It was a beautiful late summer New England day. Not too hot, not too cool. Exactly what we had hoped for.
We woke up, looked at each other and chuckled…”Do we actually have to get up and get married today? Let’s stay in bed!”
Deep down, we were both excited.
We made our entrance by boat, the sky set up perfectly for a spectacular sunset. Guests waited on the balcony of the restaurant, sipping champagne, waving to us as we arrived. We wanted it to be a relaxed occasion that we experienced together every step of the way. No bridal party or typical pomp and circumstance. We were 37 and 30, I the older one.
My favorite photos of the day are those of us walking down the pier together to greet our guests and commit ourselves to each other – pure joy.
We entered the room, hand-in-hand…everyone’s faces lit up. The ceremony began. My sister (holding her angelic newborn baby in a carrier) and her wife read a kids’ book about best friends. My sister could barely read the book, she was so teary. His brother sang and played keys on a tune from Mr. Roger’s Neighborhood, accompanied by my husband’s bandmates. The guests and we recited a Confucius proverb together. So many happy tears.
The feeling in the room was one of inclusiveness, loving, rejoicing, supporting. I felt it; he felt it. Everyone felt it. We were on a high for months.
For years afterward, people told us it was their favorite wedding. Not for the fact that it was extravagant, or a crazy-fun dance party (it was neither), but because it was real. It was true. Pure love and pure joy.
That always made me feel so good.
8 Years And Two Kids Later…
Who would ever have thought eight years and two kids later he’d come to me out of the blue, wanting a divorce? From me, his best friend and greatest supporter? The one who comforted him and supported his decision to cut ties whenever his alcoholic mother did something crazy? The one who did everything she could to allow him to be able to leave his browbeating corporate day job and stay home with the kids while she worked outside of the home to support the family? The one who encouraged him to continue with his passion, his music and was the ideal “band wife (save for the occasional complaint – I’m human, after all)?”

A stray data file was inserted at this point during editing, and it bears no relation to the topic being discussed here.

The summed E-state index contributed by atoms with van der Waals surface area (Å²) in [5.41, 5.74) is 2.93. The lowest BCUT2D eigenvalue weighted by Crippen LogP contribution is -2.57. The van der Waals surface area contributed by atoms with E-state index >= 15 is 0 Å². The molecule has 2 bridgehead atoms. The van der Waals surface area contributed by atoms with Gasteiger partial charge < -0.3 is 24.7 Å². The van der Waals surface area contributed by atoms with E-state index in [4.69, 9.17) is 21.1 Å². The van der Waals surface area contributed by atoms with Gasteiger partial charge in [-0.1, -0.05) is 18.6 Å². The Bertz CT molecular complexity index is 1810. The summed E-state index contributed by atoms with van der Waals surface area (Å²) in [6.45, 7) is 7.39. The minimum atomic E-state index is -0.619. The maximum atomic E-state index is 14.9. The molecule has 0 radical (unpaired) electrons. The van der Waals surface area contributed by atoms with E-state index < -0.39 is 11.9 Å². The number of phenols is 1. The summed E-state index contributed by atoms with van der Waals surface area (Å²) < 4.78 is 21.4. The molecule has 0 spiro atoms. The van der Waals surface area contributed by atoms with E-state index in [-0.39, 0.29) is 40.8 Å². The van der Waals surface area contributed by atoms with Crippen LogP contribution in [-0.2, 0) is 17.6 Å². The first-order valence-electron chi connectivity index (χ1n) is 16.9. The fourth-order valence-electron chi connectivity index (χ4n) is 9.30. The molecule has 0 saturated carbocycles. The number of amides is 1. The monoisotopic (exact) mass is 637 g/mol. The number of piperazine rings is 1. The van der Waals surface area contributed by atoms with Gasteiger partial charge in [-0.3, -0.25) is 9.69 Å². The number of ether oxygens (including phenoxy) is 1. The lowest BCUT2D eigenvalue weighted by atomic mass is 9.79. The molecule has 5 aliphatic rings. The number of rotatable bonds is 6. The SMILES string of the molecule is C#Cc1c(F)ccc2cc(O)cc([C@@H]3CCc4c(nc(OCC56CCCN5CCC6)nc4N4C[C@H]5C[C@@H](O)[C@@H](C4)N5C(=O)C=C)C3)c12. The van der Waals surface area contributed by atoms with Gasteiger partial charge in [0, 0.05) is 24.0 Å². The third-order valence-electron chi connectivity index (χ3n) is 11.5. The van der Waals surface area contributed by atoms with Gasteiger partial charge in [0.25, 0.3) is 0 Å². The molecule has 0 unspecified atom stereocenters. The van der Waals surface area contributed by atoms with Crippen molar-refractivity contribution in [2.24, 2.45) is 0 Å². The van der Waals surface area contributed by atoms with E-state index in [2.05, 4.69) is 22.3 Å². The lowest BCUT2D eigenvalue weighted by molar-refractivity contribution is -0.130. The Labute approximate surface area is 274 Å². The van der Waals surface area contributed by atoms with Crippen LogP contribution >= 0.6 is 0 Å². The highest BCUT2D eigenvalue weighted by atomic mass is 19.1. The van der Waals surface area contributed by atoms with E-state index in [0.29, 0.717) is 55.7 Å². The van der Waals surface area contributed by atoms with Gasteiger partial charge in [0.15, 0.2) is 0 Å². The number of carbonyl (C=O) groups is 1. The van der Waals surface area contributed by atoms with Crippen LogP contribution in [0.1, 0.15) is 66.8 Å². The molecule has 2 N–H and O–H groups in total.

I will never understand.
Last year, we were separated on our anniversary and I spent the day with my best friend, drinking, eating, shopping, touring.
This year we are officially divorced. I feel much less sorrow. My best friend contacted me a few days ago saying she knew it was going to be a hard week but was sorry that she wouldn’t be available to see me on our anniversary. I hadn’t even realized yet which day of the week it was. Yay for progress!
But I still get angry. Who ever expects this on their wedding day? Especially one as heartfelt as ours?
In lieu of a guest book, we had our vows printed on archival paper and asked all of our guests sign as witnesses:
You are my mate and my teacher,
You are my model and my accomplice,
And you are my true counterpart.
I promise to love and care for you
And I will try in every way to be worthy of your love.
I will always be honest with you;
Kind, patient, respectful, and forgiving.
I promise to keep a sense of humor.
But most of all, I vow to be a true and loyal friend to you.
I love you.
I meant them and stuck to them. He did not.
Anniversaries are hard, but looking on the bright side, with each one you can reflect and realize how far you have come. I try to think of it now as a new beginning rather than an ending. Who knows, maybe by next year I’ll be so blissfully distracted by my new, forever mate that the day will come and go without my even being aware.
Eventually, that will be the case. Won’t it?
More from DivorcedMoms
- How To Forget Your Wedding Anniversary
- Promises, Promises: The Vows I Would Make Today
- Did Your Marriage Go Wrong At The Alter?
- One Year Ago Today: A Letter To My Ex On a New Anniversary